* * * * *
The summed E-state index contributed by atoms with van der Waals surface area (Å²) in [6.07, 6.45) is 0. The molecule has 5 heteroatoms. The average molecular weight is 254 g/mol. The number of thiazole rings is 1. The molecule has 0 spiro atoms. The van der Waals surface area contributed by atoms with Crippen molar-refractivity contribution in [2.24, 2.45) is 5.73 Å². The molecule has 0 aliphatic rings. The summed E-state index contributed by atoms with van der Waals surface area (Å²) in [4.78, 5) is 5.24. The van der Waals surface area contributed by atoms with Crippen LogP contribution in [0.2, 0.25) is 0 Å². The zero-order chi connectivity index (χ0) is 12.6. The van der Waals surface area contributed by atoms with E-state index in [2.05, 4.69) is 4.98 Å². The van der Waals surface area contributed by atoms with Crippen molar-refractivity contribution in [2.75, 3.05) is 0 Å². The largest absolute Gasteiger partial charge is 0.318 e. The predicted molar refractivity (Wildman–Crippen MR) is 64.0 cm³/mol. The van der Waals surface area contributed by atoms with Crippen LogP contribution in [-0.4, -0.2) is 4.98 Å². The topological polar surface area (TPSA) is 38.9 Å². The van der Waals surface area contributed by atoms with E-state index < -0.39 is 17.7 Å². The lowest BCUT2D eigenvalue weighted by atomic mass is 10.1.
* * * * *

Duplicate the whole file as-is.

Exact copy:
The summed E-state index contributed by atoms with van der Waals surface area (Å²) in [6.07, 6.45) is 0. The molecule has 5 heteroatoms. The average molecular weight is 254 g/mol. The number of thiazole rings is 1. The molecule has 0 spiro atoms. The van der Waals surface area contributed by atoms with Crippen molar-refractivity contribution in [2.24, 2.45) is 5.73 Å². The molecule has 0 aliphatic rings. The summed E-state index contributed by atoms with van der Waals surface area (Å²) in [4.78, 5) is 5.24. The van der Waals surface area contributed by atoms with Crippen LogP contribution in [0.2, 0.25) is 0 Å². The zero-order chi connectivity index (χ0) is 12.6. The van der Waals surface area contributed by atoms with E-state index in [2.05, 4.69) is 4.98 Å². The van der Waals surface area contributed by atoms with Crippen molar-refractivity contribution in [2.75, 3.05) is 0 Å². The largest absolute Gasteiger partial charge is 0.318 e. The predicted molar refractivity (Wildman–Crippen MR) is 64.0 cm³/mol. The van der Waals surface area contributed by atoms with Crippen LogP contribution in [-0.4, -0.2) is 4.98 Å². The topological polar surface area (TPSA) is 38.9 Å². The van der Waals surface area contributed by atoms with E-state index < -0.39 is 17.7 Å². The lowest BCUT2D eigenvalue weighted by atomic mass is 10.1.